Geraldo Rivera Quits Yale After University Removes Slavery Supporter’s Name

Geraldo Rivera in his vintage Blue Blocker sunglasses, circa ’92 (Noam Galai/Getty Images for Cantor Fitzgerald)

Geraldo Rivera, former talk show host, current Fox News contributor and, most importantly, the man who didn’t find anything in Al Capone’s vault, decided to resign from his voluntary position at Yale University after the school decided to change the name of a residential college that honored a slavery supporter.


Rivera was an associate fellow of Calhoun College. And he said the position was an honor, “but intolerant insistence on political correctness is lame.”

It shouldn’t come as a shock to those who’ve followed Rivera’s career, which has been on a downward spiral for decades, to find out he’s a racist sympathizer. Hell, he’s probably just racist.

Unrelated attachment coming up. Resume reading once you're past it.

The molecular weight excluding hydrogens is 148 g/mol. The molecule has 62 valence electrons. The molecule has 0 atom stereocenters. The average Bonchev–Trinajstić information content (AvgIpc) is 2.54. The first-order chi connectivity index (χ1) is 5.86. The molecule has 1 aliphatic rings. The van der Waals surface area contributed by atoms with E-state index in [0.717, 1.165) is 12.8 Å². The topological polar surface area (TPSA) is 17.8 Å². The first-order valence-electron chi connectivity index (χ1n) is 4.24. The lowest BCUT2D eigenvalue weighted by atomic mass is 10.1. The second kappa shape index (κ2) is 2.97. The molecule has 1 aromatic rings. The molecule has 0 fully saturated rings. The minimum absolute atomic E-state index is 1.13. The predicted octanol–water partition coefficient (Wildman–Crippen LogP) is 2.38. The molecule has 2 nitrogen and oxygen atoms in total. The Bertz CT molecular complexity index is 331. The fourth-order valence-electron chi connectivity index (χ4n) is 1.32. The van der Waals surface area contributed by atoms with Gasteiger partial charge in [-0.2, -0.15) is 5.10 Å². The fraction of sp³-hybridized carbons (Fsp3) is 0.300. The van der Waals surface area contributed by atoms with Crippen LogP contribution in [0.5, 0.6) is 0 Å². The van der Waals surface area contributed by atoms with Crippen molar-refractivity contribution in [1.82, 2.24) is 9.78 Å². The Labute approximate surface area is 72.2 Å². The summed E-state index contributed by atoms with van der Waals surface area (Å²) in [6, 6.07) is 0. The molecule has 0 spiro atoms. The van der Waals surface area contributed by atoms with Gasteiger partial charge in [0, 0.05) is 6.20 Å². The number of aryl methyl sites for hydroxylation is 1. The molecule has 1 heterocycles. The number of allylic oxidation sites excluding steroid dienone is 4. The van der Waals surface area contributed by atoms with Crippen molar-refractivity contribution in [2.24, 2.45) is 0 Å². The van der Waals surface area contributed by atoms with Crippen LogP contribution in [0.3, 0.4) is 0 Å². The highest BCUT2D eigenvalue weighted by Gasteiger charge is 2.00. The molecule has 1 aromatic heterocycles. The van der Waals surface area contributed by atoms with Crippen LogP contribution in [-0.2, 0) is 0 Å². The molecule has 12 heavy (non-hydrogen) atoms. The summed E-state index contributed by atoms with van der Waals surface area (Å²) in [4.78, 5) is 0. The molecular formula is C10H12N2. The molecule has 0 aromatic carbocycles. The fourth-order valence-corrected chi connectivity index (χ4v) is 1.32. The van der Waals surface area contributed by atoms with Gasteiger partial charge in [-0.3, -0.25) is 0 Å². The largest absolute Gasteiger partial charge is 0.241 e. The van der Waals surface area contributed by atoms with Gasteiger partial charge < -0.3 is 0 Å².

Calhoun College was named after Vice President John C. Calhoun, a staunch supporter of slavery. As reported by The Root, the school will be renamed after scientist Grace Murray Hopper, also known as “Amazing Grace.”


In a statement, Yale said that the name change wasn’t made due to political correctness but because of principle.

“I made this decision because I think it is the right thing to do on principle,” Yale President Peter Salovey said. “John C. Calhoun’s principles, his legacy as an ardent supporter of slavery as a positive good, are at odds with this university.”

Bye, Kinja! It's been fun (occasionally).

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